SweatNet Ergonomics: Addressing Low Back Pain

Recent studies indicate that more than 80% of Americans will experience an episode of low back pain at some point in their lives. Repercussions of this “condition” create medical costs estimated at greater than $100 billion annually, with two-thirds of costs coming from decreased wages and productivity in the workplace. The most common link  to lower back pain is postural stress which is brought on by sleeping in the wrong position, prolonged bending, repetitive spinal flexion, heavy lifting or even sitting, standing or lying with the back in a rounded posture. A study by Cornell University Department of Ergonomics found that up to 90% more pressure is placed on your back when in a seated versus standing posture. Whether working at a desk job or staring down at your phone all day, it’s safe to assume that you are habitually sitting in ways that create abnormal muscle tension and imbalances throughout your neck and back.

On a positive note, low back pain is an issue that in many cases can be prevented with a few easy lifestyle changes and postural adjustments. These adaptations include: healthy eating/maintaining a healthy body weight (i.e.- less weight in the abdominal region= less abnormal stressors on the spine), spinal exercises to maintain strength and joint stability throughout your lumbar region and proper flexibility to maintain spinal-muscle balance. Prolonged sitting (greater than one hour) places additional stress on the low back, so it’s important to try to make a point to stand up for a minimum of 1 minute every hour. Setting a phone timer or reminder while at work can be an efficient way to incorporate this into your routine. When seated, make sure to engage your core musculature or “pull your navel in toward your spine” to provide support and protection for your lumbar spine. Use proper techniques for lifting, i.e. using leg muscles > back, keeping the object close to your center and using a partner-carry when available. Avoid frequent and repetitive bending and twisting and if this is an unavoidable requirement in your job, look into wearing a lumbar support binder to remind you of proper muscle engagement. 

It is also vital to properly strengthen the muscles that can become elongated and weak in order to help combat low back pain. Proper strength and recruitment of the muscles of the gluteal region and transverse abdominis can greatly improve lumbar positioning and postural endurance and in turn- relieve back pain. Listed below are 2 simple but efficient exercises to improve strength in these areas:

Glute Bridge


Begin lying on your back with your arms resting at your sides palms facing down. Bend legs at the knees and press your feet flat into the ground. Engage your abdominals by pulling your navel toward your spine and slowly engage your glutes to lift your hips off the floor, pressing your pelvis toward the ceiling. Your back and hips should come into a straight line at the top of the exercise with your arms flat on the floor. Hold for at least 3 seconds at the top of the bridge. Perform 3 sets of 10 repetitions.

Seated Transverse Abdominis Brace


Begin sitting in an upright position with your hands on your lower abdominals. Slowly draw your navel in toward your spine, bracing your deep abdominal muscles. Hold for 10 seconds, then relax and repeat. Make sure to sit as tall as you can and to breathe throughout the exercise. Avoid bending your trunk forward and holding your breath. Perform 2 sets of 10 repetitions, holding each repetition for 10 seconds.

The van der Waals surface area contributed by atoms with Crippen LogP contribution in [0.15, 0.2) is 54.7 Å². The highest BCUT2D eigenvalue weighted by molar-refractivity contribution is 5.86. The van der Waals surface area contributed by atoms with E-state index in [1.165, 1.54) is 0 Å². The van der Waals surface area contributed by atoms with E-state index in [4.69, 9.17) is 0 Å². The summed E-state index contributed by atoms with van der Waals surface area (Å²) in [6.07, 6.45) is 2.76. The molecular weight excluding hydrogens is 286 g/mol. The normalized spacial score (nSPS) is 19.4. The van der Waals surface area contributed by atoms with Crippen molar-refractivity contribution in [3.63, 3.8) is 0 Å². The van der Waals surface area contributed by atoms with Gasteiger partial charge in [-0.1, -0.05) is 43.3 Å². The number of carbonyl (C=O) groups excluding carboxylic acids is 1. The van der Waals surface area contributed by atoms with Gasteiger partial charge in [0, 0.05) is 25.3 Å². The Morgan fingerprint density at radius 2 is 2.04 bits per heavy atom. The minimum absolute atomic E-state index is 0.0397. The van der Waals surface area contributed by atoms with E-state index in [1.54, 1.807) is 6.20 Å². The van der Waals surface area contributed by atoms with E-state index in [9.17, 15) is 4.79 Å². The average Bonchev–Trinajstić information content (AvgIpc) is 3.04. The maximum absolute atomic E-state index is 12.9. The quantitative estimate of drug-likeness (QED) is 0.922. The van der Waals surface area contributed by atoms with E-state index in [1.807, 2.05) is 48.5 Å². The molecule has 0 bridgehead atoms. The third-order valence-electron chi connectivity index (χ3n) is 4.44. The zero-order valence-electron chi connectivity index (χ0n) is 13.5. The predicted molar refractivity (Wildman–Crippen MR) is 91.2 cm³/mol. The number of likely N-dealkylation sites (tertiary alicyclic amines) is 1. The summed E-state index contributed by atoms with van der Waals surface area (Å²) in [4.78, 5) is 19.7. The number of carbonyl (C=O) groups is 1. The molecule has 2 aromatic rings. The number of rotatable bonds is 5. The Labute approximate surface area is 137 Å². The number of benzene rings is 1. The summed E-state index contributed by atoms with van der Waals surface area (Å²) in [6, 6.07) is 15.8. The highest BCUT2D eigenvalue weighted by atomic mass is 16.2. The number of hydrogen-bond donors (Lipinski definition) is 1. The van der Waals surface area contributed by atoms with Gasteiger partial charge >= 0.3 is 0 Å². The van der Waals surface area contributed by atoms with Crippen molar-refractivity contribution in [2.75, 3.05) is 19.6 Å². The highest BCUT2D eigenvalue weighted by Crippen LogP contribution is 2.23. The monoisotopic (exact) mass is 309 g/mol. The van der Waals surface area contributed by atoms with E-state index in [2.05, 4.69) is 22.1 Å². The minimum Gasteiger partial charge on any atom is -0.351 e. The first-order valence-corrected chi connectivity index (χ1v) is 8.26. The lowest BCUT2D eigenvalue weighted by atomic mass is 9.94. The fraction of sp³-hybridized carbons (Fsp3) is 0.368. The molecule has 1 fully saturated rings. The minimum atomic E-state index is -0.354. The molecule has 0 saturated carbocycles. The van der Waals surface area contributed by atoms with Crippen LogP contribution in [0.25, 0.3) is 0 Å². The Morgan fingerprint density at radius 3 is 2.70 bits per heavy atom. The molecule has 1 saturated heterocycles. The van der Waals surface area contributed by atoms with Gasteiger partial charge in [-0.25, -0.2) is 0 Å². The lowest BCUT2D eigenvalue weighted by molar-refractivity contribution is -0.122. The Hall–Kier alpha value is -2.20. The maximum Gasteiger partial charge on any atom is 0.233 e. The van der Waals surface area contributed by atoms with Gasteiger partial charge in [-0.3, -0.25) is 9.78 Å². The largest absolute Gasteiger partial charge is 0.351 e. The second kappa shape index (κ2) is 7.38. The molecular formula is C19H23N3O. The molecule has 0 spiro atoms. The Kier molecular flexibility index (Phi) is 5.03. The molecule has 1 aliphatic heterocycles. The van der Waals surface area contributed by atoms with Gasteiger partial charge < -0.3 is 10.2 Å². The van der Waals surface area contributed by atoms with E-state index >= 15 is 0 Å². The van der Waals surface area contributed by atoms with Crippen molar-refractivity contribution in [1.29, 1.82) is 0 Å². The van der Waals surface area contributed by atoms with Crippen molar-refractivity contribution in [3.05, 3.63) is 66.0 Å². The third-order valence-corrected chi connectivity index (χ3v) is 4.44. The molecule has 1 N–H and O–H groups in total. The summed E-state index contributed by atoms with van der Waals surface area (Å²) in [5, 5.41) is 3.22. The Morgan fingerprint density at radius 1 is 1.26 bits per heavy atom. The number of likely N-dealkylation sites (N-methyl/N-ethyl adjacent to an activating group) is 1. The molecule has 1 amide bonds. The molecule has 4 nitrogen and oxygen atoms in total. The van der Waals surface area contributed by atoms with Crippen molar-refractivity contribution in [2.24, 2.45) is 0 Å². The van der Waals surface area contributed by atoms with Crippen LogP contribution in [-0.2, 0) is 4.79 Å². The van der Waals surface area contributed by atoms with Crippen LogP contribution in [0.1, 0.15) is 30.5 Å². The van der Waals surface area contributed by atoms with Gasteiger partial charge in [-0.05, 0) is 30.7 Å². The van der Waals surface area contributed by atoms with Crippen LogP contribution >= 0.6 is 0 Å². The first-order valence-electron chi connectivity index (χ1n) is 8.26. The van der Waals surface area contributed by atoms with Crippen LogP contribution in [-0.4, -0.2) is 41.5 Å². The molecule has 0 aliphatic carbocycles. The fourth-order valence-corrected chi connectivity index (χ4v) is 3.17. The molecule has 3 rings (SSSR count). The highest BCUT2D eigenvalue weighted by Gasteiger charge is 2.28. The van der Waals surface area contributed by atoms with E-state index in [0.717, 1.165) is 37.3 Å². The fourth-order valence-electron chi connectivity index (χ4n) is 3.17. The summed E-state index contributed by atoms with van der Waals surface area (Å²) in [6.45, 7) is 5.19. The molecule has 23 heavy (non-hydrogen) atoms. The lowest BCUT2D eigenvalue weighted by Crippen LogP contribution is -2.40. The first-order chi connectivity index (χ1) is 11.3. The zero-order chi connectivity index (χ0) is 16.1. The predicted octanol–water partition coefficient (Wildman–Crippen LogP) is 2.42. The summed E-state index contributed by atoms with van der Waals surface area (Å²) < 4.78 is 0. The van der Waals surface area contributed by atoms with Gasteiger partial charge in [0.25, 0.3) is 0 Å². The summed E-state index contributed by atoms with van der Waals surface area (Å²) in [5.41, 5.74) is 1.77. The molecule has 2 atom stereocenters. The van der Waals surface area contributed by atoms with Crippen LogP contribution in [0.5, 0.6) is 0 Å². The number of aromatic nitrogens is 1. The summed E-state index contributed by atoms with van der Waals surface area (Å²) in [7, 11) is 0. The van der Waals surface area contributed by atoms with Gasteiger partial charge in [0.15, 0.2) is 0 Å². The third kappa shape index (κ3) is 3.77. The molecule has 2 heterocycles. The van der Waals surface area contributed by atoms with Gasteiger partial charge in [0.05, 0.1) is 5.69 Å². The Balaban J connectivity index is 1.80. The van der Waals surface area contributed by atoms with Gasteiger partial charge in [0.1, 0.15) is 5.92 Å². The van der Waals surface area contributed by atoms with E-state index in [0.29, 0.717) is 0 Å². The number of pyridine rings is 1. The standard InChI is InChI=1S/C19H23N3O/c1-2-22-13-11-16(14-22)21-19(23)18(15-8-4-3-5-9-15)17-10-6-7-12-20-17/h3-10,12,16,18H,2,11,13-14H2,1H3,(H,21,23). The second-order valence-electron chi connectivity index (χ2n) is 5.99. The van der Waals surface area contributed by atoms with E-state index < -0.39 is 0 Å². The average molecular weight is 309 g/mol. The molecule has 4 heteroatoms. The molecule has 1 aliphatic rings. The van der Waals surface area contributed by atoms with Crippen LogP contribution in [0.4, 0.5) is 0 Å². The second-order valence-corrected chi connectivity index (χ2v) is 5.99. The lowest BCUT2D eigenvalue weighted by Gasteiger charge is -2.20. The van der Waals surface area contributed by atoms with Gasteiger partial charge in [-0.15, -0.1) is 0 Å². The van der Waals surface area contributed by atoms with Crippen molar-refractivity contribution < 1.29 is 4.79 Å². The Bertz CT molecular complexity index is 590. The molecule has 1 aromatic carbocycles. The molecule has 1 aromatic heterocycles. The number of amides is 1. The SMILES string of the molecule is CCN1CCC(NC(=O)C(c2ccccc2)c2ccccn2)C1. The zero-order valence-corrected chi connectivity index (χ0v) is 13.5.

Common muscles that become shortened and tight during prolonged sitting are the hamstrings and hip flexors. Tightness in these muscles can cause excessive pulling and compression of the lumbar spine which contributes exponentially to low back pain during standing. Therefore, these muscles are commonly the focus of stretching to aide in reduction of low back pain and improve standing posture. Listed below are 2 beneficial exercises to improve flexibility in these areas:

Seated Hamstring Stretch


Begin sitting upright with one leg straight forward and your heel resting on the ground. Bring your trunk forward hinging at your hips, engage the front of your thigh/quad and pull your toes up toward your nose until you feel a stretch in the back of your leg. Hold this position for at least 30 seconds, making sure to keep your knee straight during the stretch without allowing your back to arch or slump. Perform 2 sets of 30-60 second holds on each leg.

Hip Flexor Stretch


Begin in an upright standing position holding onto a stable surface, with one foot resting on a chair behind you. Bend your standing leg until you feel a stretch in the front of your opposite hip. Hold this position 30-60 seconds. Make sure to keep your back straight and your hips level and facing forward during the exercise. Perform 2 sets of 30-60 second holds on each leg.

Decreasing low back pain and maintaining proper muscular balance when working a job that requires a lot of sitting can be a tenuous process and will take effort and change in ones routine. Setting an alarm to remind you to stand every hour and performing these exercises once daily will quickly become a part of your normal work flow and takes little effort in the grand scheme of maintaining a healthy back.

**Images courtesy of medbridgeeducation.com.

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